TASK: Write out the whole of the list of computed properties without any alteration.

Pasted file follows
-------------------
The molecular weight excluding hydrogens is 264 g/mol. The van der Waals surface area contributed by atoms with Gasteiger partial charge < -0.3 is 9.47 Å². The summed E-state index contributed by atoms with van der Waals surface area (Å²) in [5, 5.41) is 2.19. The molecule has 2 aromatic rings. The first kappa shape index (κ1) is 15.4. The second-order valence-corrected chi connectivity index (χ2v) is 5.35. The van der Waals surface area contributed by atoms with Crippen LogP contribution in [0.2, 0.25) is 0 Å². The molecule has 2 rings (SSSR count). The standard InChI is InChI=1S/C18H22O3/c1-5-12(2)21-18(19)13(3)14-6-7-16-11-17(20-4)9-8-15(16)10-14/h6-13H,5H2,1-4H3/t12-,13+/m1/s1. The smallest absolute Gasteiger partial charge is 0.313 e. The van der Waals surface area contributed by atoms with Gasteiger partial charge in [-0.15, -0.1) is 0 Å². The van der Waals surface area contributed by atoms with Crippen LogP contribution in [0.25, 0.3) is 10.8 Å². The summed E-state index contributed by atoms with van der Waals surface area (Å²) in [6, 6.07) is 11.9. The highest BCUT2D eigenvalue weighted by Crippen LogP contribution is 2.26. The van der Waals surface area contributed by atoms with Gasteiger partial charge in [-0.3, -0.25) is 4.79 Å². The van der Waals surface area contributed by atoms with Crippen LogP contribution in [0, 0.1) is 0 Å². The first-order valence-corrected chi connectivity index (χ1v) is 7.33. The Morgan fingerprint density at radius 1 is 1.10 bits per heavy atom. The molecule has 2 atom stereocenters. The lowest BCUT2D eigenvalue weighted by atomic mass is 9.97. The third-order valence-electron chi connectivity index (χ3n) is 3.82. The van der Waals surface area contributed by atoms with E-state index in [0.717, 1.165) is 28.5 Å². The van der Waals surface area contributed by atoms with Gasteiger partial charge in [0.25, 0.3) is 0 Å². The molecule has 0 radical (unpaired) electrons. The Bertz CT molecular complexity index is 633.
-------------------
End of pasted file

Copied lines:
The molecular weight excluding hydrogens is 264 g/mol. The van der Waals surface area contributed by atoms with Gasteiger partial charge < -0.3 is 9.47 Å². The summed E-state index contributed by atoms with van der Waals surface area (Å²) in [5, 5.41) is 2.19. The molecule has 2 aromatic rings. The first kappa shape index (κ1) is 15.4. The second-order valence-corrected chi connectivity index (χ2v) is 5.35. The van der Waals surface area contributed by atoms with Crippen LogP contribution in [0.2, 0.25) is 0 Å². The molecule has 2 rings (SSSR count). The standard InChI is InChI=1S/C18H22O3/c1-5-12(2)21-18(19)13(3)14-6-7-16-11-17(20-4)9-8-15(16)10-14/h6-13H,5H2,1-4H3/t12-,13+/m1/s1. The smallest absolute Gasteiger partial charge is 0.313 e. The van der Waals surface area contributed by atoms with Gasteiger partial charge in [-0.15, -0.1) is 0 Å². The van der Waals surface area contributed by atoms with Crippen LogP contribution in [0.25, 0.3) is 10.8 Å². The summed E-state index contributed by atoms with van der Waals surface area (Å²) in [6, 6.07) is 11.9. The highest BCUT2D eigenvalue weighted by Crippen LogP contribution is 2.26. The van der Waals surface area contributed by atoms with Gasteiger partial charge in [-0.3, -0.25) is 4.79 Å². The van der Waals surface area contributed by atoms with Crippen LogP contribution in [0, 0.1) is 0 Å². The first-order valence-corrected chi connectivity index (χ1v) is 7.33. The Morgan fingerprint density at radius 1 is 1.10 bits per heavy atom. The molecule has 2 atom stereocenters. The lowest BCUT2D eigenvalue weighted by atomic mass is 9.97. The third-order valence-electron chi connectivity index (χ3n) is 3.82. The van der Waals surface area contributed by atoms with E-state index in [0.717, 1.165) is 28.5 Å². The van der Waals surface area contributed by atoms with Gasteiger partial charge in [0.25, 0.3) is 0 Å². The molecule has 0 radical (unpaired) electrons. The Bertz CT molecular complexity index is 633.